There are many things I know are part of me
that I’ve never seen — like the sweet onion
grass on a French hillside, or the oval-orange
mushrooms that surge there in the muddy
footprints of a goat. But they’re not all pretty.
There are great sheaves of blood reamed down
from the necks of pigs and calves, and whole
Philippine seas exploded by dynamite, coral
and fish floating belly up. Also, electric cattle
prods rammed inside Tibetan nuns, and screams
like ribbons in the wind, like leaves
in some countries, like grass. Beside the Pecan trees
looking deeply through all the parts of me, she said
I don’t believe in pain, and I loved her for that.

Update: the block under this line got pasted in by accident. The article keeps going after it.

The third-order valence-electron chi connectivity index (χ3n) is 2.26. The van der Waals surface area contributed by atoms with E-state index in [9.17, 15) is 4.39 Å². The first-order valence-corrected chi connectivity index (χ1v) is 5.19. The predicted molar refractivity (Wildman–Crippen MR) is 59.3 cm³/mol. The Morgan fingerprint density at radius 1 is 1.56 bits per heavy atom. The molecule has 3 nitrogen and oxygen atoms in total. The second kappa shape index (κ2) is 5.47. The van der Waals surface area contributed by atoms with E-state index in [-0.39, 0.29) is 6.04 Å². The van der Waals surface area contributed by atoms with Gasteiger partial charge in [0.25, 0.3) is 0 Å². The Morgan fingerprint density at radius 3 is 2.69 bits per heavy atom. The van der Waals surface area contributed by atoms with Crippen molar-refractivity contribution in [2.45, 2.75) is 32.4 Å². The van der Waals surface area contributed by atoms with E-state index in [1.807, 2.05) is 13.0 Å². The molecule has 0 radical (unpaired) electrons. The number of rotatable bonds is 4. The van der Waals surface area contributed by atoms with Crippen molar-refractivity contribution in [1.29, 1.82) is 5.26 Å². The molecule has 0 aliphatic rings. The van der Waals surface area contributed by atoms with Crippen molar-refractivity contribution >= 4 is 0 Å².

There is darkness stored up in the eyes
of humans, more than any bees have honey.
Who can say how it happens? How long
it must lie in that damp cellar — the temperature,
the conditions? A long cold, a brief thaw?
How long alone in the white mountains,
how many days walking under scaffolding
past the legless beggars? It can’t be hurried,
predicted. Only sometimes suddenly it happens,
in some man or woman, the darkness
crystalizes, turns from the inside out
into light, a silent vociferous radiance
moving like sap over trees and trash cans
through the body of the endless streets.